The NASDAQ 100 fell initially during the trading session on Thursday but turned around to form a massive hammer. This hammer suggests that we are going to see a bit of buying pressure and we should continue to go towards the highs again. This is a market that I think continues to see a lot of noisy trading, but ultimately this is an area that is a bit of a “no man’s land”, as it is above a recent break down, but it is below the major resistance above.
Regardless, we are in an uptrend and even though some people are screaming for a “double top pattern”, the reality is that every time the market is likely to break down, the reality is that the buyers have come back to push the S&P 500 higher. The way that the index is constructed, it is no easy feat to start shorting the market. After all, it is just a handful of stocks attend to push this index, and of course it is constructed to go higher. Underneath, the 11,000 level underneath is massive support, but we also have plenty of support at the 50 day EMA. Above there, we also have a major amount of support at the 11,550 handle. Ultimately, I think that this is a market that does continue to go to the all-time highs but whether or not we can do it right away is a completely different question.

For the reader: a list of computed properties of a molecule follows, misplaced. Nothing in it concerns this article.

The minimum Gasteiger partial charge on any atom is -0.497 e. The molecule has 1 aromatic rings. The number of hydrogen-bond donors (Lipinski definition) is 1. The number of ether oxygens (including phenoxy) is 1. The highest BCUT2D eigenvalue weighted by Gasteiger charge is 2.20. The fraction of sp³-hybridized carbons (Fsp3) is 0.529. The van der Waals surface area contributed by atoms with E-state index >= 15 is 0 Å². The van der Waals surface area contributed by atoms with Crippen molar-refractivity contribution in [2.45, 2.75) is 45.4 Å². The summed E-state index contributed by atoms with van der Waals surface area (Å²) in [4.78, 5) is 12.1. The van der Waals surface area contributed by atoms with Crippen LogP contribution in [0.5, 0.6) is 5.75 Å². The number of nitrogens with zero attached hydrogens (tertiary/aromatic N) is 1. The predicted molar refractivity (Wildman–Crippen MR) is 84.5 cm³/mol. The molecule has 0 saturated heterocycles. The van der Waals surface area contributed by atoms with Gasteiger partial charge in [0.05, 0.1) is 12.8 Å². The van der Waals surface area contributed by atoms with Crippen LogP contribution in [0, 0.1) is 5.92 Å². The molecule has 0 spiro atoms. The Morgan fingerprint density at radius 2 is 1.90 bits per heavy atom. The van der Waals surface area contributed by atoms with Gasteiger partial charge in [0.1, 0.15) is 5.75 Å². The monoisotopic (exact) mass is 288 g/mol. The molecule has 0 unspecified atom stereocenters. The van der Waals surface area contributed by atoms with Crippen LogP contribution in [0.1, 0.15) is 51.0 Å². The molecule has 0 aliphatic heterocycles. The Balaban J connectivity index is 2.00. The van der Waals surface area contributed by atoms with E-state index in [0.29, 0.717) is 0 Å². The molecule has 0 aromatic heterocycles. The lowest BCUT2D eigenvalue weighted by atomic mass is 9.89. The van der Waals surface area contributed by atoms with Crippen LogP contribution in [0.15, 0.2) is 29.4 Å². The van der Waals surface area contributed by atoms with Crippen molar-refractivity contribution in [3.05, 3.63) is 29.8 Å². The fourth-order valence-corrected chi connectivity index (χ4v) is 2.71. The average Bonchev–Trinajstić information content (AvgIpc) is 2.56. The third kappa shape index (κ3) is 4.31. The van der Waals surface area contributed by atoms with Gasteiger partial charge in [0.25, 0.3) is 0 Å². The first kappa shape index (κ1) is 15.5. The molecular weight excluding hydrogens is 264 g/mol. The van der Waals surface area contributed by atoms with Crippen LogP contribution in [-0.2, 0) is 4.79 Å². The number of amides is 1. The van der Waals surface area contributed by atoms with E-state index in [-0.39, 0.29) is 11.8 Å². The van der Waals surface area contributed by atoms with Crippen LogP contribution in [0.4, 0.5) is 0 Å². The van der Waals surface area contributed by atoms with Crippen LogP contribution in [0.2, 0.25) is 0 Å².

Even if we do break down from here, I think that this is simply going to be an opportunity to pick up the NASDAQ 100 “on the cheap.” In fact, I do not have a scenario in which I am a seller anytime soon, and even if we were to form a major breakdown at this point, the real money in the NASDAQ 100 is to simply buy on dips. While we do get major meltdowns occasionally, the reality is that it is very difficult to time these things, and they are almost always short-lived. This is because the Federal Reserve does everything it can to support the markets, and of course the minute that we get one whiff of fiscal stimulus, stock market start to skyrocket yet again. It is a myth to suggest that stock markets have anything to do with the economy or the open auction of value. It has been an argument over liquidity for the last 12 years. Because of this, the behavior will continue to be the same one that we have seen over the last several years.